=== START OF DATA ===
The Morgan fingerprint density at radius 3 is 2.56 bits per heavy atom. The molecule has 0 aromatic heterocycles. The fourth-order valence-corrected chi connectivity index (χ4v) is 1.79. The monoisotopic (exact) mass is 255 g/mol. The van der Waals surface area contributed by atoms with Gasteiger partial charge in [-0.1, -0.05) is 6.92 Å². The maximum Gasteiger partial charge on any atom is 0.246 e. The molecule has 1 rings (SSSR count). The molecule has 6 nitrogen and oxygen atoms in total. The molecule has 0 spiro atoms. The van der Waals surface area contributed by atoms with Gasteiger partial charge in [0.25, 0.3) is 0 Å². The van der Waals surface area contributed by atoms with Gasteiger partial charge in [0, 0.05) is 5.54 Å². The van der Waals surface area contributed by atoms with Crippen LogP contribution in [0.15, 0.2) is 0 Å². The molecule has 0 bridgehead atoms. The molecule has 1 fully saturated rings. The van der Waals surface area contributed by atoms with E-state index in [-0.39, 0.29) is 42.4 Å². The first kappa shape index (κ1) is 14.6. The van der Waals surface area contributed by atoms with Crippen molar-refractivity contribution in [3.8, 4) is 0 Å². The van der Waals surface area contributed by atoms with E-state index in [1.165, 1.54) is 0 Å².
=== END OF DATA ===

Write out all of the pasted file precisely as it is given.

The Morgan fingerprint density at radius 3 is 2.56 bits per heavy atom. The molecule has 0 aromatic heterocycles. The fourth-order valence-corrected chi connectivity index (χ4v) is 1.79. The monoisotopic (exact) mass is 255 g/mol. The van der Waals surface area contributed by atoms with Gasteiger partial charge in [-0.1, -0.05) is 6.92 Å². The maximum Gasteiger partial charge on any atom is 0.246 e. The molecule has 1 rings (SSSR count). The molecule has 6 nitrogen and oxygen atoms in total. The molecule has 0 spiro atoms. The van der Waals surface area contributed by atoms with Gasteiger partial charge in [0.25, 0.3) is 0 Å². The van der Waals surface area contributed by atoms with Gasteiger partial charge in [0, 0.05) is 5.54 Å². The van der Waals surface area contributed by atoms with Crippen LogP contribution in [0.15, 0.2) is 0 Å². The molecule has 0 bridgehead atoms. The molecule has 1 fully saturated rings. The van der Waals surface area contributed by atoms with E-state index in [-0.39, 0.29) is 42.4 Å². The first kappa shape index (κ1) is 14.6. The van der Waals surface area contributed by atoms with Crippen molar-refractivity contribution in [3.8, 4) is 0 Å². The van der Waals surface area contributed by atoms with E-state index in [1.165, 1.54) is 0 Å².